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The Challenges of Collaboration in Environmental Governance

The Challenges of Collaboration in Environmental Governance

Barriers and Responses

New Horizons in Environmental Politics series

Edited by Richard D. Margerum and Cathy J. Robinson

Collaborative approaches to governance are being used to address some of the most difficult environmental issues across the world, but there is limited focus on the challenges of practice. Leading scholars from the United States, Europe and Australia explore the theory and practice in a range of contexts, highlighting the lessons from practice, the potential limitations of collaboration and the potential strategies for addressing these challenges.

Chapter 13: Towards a Joint Maintenance Approach for floodplain management in the Netherlands: tensions and possibilities

Jeroen F. Warner, Jan M. Fliervoet and Antoine J. M. Smits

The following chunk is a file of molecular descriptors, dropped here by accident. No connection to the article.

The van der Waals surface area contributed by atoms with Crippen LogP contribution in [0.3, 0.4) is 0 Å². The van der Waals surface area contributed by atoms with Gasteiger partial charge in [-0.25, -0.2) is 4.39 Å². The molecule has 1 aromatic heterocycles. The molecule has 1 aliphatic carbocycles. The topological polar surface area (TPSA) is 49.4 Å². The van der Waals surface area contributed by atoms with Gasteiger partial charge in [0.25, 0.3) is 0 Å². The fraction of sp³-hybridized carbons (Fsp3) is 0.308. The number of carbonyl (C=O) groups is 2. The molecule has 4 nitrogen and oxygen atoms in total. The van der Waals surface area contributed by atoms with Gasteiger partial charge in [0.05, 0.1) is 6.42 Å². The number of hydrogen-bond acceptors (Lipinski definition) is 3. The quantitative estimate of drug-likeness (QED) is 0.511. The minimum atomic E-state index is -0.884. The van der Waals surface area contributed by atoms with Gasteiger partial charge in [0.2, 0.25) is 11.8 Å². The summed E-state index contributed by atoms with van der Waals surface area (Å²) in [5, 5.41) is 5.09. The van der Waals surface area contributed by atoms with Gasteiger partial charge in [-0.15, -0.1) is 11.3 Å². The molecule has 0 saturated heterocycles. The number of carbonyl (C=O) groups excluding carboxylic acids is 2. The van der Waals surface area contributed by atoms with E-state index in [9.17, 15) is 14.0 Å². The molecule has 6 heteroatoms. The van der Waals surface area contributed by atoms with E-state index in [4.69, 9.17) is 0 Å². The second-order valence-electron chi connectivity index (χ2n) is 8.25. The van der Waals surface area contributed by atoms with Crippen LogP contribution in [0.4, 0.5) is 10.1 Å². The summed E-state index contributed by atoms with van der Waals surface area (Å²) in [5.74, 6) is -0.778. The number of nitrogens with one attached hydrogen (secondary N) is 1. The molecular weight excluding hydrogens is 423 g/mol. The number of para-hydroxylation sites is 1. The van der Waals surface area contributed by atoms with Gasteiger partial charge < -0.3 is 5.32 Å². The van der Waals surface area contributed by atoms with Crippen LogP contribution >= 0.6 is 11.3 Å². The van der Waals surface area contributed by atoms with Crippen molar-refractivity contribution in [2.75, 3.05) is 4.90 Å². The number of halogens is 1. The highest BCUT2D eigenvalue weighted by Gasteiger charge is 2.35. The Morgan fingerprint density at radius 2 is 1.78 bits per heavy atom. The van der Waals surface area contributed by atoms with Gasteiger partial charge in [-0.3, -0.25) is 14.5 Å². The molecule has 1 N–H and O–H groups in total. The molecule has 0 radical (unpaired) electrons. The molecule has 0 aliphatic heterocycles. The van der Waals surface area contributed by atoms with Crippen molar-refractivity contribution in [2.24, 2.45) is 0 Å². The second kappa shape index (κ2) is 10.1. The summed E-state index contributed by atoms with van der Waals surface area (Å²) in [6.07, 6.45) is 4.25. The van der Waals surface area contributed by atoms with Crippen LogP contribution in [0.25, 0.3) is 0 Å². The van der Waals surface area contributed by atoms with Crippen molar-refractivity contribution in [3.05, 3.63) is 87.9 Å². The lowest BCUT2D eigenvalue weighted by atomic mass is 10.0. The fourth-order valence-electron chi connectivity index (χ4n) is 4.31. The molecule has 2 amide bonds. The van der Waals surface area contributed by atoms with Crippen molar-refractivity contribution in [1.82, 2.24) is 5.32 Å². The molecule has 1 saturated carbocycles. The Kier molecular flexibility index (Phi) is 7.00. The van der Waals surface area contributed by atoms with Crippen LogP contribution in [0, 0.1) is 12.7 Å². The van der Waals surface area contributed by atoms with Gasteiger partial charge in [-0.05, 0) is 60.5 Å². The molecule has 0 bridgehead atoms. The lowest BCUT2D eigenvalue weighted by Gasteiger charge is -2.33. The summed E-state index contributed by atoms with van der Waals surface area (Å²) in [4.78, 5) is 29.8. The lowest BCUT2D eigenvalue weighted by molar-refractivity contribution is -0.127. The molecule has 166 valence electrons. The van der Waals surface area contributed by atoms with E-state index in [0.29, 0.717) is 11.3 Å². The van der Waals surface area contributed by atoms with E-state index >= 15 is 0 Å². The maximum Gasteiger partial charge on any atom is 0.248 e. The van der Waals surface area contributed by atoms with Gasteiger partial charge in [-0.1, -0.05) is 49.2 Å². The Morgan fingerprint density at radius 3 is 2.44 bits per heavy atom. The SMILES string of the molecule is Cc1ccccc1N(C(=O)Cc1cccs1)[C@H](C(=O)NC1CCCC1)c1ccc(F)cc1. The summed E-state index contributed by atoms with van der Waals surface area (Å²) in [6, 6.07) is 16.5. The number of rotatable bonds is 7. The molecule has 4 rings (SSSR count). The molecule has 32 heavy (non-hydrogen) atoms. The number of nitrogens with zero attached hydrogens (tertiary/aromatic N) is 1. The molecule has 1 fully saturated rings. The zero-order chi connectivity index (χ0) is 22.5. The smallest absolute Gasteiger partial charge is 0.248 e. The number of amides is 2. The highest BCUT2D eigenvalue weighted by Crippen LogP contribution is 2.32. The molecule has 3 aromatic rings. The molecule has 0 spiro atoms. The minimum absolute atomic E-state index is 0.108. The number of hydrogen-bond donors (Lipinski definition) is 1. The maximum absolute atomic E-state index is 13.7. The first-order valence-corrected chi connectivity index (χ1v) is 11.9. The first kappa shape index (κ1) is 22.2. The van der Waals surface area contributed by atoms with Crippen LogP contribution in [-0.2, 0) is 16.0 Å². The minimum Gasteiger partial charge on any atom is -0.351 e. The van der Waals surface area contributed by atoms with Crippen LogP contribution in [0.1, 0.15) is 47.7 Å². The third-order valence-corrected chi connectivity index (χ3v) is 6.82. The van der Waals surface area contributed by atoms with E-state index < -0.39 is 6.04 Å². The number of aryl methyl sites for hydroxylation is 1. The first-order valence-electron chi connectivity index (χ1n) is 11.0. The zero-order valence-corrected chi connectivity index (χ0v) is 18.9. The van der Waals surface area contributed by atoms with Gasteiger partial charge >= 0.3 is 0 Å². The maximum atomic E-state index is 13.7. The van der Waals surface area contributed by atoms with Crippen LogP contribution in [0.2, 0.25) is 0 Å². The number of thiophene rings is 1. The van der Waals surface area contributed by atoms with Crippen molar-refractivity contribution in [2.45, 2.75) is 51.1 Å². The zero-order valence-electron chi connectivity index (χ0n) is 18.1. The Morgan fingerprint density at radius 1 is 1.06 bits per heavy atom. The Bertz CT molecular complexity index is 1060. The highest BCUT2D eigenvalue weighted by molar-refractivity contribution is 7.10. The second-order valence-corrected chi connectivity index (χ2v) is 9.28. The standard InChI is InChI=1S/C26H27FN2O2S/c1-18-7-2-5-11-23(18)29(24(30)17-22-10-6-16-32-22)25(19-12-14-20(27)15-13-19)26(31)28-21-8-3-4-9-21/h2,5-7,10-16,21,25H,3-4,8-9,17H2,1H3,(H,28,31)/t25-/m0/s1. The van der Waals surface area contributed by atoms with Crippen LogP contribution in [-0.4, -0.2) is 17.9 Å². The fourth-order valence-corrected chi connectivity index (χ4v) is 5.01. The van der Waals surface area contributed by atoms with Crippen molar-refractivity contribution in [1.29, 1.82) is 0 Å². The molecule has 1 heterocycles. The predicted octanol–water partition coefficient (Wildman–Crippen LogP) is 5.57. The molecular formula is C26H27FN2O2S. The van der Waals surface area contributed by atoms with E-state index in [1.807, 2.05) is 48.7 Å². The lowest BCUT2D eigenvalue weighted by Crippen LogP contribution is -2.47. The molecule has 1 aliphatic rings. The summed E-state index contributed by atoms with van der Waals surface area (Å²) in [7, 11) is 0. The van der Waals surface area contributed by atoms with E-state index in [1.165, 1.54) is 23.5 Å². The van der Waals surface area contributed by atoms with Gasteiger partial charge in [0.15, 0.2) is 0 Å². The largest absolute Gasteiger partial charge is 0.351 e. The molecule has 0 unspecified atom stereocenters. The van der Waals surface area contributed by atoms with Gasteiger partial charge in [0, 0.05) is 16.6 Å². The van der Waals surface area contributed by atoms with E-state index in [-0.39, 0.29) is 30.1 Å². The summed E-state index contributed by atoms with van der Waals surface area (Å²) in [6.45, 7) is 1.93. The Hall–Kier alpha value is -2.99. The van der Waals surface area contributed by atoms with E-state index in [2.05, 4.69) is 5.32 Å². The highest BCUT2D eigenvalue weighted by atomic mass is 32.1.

Subjects: environment, energy policy and regulation, environmental governance and regulation, environmental politics and policy, politics and public policy, environmental governance and regulation


While multi-functional river rehabilitation has taken the limelight in today's water management, its follow-up phase, maintenance, has done so to a far lesser extent. A key challenge for today´s environmental management is the number and diversity of actors and sectors involved, each with their own perceptions, interests and resources. This chapter seeks to apply the gains made in the Joint Planning Approach (JPA), developed earlier at Radboud University, the Netherlands, to the maintenance stage of river planning. The application of that approach in the densely populated Netherlands is contrasted with an example of top-down, mono-functional maintenance in a floodplain area in the southwest. It is found that the approach brings considerable opportunities to integrate a fragmented field but that considerable challenges remain related to fragmented policies, building collaborative entities, and organizational constraints.

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